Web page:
The "Non-Traditional" Student

By Prisca Dorcas Mojica Rodriguez @priscadorcas

Post-Trump has me thinking a lot about why this particular election feels violent and why I feel so confused about my identity, my place in this world, and my voice. Trump’s presidency ran on an agenda that made white privilege into “white oppression,” meaning that instead of accepting that whiteness allows a certain amount of privilege Trump has given white people permission to feel oppressed. And despite the irony of that statement, it still managed to work. So lemme remind you that white privilege is real, and this applies to anyone who feels confused about the results of this election and who has imagined white oppression and felt validated by Trump’s win.

White privilege means thinking that their reality is the default of society. White privilege allows YTS to feel entitled to have an opinion about brown bodies and brown lives. White privilege means that because of the color of their skin, they are allowed to make assumptions about how people should live their lives according to their narrow view of the world.

I was a non-traditional student.

Graduate school was the first time I experienced someone thinking that being older than the “expected” age was shameful. I remember that feeling of someone else wanting me to feel shame.  Her name was Allyson, and on a regular ol’ day, someone asked me what I was planning to do once I graduated. I was 28 years old and about to finish my graduate degree, so before I could answer, she turned to me while laughing and said, “You’re so old, what are you still doing here?”

I am usually quick with the clapback because I am used to people thinking less of me. When you’re a woman, immigrant, and brown from a working poor context and Latina you get accustomed to defending yourself. I don’t hesitate to go head first into a confrontation and I am never one to back down from a fight – but she caught me during an off day. On that day, I was a shell of myself and Allyson came for my head, my heart, my knees, and my soul.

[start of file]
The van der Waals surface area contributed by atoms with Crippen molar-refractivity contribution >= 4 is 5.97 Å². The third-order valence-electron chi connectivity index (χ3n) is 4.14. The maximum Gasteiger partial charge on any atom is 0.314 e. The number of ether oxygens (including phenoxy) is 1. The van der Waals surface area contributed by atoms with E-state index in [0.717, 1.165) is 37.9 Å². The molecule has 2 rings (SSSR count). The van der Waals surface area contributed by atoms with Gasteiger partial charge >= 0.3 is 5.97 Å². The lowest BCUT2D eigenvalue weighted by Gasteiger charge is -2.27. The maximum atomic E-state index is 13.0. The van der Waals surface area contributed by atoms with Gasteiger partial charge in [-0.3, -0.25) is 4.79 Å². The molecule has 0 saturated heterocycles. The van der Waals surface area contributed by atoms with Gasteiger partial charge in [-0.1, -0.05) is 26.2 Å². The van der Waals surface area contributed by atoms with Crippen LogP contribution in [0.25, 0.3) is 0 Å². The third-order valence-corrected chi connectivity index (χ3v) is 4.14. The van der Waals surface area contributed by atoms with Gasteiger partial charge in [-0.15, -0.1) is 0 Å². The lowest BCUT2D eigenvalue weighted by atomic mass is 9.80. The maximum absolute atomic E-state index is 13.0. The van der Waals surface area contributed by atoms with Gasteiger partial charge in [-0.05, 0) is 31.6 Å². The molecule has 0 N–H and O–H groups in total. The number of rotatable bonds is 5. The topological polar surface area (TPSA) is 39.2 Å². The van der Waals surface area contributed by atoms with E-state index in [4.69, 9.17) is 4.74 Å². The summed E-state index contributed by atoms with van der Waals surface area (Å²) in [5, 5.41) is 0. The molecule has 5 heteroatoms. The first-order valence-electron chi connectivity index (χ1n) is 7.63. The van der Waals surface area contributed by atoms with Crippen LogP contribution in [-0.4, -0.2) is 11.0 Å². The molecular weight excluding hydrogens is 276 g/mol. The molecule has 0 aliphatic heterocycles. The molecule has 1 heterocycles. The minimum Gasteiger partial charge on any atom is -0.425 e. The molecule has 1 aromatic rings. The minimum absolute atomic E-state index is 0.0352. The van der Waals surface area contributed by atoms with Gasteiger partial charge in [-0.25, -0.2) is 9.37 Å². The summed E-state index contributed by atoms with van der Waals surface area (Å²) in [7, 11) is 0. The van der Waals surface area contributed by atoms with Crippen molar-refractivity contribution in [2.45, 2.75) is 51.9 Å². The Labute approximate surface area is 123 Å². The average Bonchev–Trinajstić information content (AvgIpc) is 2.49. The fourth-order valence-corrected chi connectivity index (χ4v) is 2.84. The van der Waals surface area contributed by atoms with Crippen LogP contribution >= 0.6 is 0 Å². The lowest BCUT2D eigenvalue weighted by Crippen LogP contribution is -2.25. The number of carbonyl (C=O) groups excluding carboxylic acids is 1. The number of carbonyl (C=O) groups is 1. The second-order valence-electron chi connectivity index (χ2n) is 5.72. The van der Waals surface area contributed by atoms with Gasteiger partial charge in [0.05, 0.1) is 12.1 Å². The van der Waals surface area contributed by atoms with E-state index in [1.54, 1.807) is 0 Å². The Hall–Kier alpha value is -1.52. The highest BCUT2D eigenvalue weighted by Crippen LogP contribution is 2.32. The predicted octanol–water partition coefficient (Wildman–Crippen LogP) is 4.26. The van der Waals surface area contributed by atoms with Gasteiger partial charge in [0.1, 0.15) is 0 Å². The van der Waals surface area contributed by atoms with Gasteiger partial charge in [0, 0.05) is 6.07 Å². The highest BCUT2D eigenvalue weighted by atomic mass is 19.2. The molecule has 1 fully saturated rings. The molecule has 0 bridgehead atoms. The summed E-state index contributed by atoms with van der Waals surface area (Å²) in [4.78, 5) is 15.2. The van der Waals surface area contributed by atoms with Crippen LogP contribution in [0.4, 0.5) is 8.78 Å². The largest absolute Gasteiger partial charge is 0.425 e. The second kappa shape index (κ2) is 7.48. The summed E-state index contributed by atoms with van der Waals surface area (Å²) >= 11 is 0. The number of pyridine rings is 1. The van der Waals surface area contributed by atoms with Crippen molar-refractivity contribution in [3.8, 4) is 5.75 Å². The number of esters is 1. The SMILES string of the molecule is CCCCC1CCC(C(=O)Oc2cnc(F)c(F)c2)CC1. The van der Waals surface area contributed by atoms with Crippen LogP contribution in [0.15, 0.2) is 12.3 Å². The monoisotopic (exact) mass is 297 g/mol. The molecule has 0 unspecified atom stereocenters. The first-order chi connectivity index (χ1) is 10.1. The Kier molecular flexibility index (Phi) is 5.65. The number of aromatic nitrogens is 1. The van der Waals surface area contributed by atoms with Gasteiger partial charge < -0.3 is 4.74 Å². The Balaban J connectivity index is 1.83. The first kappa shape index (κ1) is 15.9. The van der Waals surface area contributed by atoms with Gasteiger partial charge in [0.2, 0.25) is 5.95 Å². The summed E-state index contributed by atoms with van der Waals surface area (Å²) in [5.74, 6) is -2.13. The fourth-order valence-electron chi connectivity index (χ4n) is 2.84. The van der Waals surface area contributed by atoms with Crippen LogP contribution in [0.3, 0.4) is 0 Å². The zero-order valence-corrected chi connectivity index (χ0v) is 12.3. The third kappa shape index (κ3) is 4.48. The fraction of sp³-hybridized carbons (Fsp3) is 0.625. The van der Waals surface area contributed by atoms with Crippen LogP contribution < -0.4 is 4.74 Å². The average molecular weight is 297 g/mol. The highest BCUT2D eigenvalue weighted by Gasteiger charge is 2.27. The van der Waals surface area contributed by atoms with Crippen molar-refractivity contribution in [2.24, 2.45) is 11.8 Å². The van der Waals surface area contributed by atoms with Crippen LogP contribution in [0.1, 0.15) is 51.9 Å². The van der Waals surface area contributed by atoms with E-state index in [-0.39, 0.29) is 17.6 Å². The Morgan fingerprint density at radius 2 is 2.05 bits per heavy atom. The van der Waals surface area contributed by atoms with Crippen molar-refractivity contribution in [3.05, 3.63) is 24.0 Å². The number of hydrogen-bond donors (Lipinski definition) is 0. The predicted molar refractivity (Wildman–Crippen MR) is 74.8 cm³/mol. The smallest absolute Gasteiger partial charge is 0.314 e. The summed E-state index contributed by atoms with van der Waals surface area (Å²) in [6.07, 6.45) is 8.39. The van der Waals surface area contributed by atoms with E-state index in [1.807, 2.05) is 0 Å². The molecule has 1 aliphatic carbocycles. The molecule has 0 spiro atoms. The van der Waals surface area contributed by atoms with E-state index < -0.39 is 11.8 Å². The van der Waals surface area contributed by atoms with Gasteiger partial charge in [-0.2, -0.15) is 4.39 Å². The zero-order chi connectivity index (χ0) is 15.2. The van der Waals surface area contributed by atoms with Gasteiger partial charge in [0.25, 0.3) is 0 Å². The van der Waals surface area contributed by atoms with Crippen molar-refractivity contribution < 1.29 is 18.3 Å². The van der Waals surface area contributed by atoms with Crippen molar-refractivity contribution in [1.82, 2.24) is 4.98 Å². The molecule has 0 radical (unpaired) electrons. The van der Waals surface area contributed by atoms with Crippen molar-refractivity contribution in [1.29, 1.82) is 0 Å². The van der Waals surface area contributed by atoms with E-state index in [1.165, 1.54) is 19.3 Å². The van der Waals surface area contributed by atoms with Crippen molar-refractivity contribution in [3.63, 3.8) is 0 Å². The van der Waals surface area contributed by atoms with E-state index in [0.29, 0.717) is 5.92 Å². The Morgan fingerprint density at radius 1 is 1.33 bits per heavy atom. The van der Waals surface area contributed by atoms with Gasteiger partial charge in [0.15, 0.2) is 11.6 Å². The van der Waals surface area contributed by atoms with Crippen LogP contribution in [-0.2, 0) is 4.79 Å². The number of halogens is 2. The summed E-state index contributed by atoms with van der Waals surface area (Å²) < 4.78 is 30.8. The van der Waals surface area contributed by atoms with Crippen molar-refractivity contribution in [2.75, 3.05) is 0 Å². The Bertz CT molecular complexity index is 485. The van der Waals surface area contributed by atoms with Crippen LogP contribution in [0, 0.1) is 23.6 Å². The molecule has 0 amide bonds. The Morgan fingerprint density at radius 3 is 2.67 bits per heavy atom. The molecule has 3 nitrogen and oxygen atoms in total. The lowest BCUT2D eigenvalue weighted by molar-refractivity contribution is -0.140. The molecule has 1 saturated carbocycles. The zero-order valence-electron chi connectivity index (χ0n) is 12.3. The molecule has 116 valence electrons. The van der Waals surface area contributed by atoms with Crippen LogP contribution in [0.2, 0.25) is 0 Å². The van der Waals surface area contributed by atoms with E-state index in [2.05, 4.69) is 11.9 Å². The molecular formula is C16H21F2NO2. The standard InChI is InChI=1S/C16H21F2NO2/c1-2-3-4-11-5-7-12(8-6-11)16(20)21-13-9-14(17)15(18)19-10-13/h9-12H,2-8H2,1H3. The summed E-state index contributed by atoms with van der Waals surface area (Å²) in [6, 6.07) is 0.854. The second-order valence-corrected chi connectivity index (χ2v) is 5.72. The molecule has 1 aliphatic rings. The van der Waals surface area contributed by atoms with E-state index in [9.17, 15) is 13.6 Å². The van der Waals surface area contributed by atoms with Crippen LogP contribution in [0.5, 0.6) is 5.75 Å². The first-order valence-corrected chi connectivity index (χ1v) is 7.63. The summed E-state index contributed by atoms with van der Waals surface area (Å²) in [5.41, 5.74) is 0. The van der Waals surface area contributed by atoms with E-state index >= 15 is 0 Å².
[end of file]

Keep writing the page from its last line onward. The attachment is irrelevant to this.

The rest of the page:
I don’t remember saying anything, but stayed thinking; why should I be ashamed of my age and not proud of my accomplishments? Why should I worry about that detail when I am an immigrant getting a graduate degree from a prestigious institution? And then I remembered, white privilege.   

There are complicated realities in many of our lives that have led many of us led to the various places of non-default realities:

When I migrated to the U.S.A. with my family, I had just finished first grade. I was seven years old. I was supposed to start second grade and I thought that would be the case when I was matriculated in school in the U.S.A. I had attended public school in Nicaragua, which if you know anything about public school in many of our motherlands, they are not the hub of learning. The teachers are underpaid, and the students come from the streets and stumble into classrooms hungry and unable to learn and absorb material because they are coming from environments that are not worried about learning but about surviving.  

I went to school with kids I would later see begging in the streets. I went to school with kids who sniffed glue to curb their hunger pangs. I went to school. But what they should have called it was buildings of shame because to know children in your country are starving and to do nothing about it is shameful.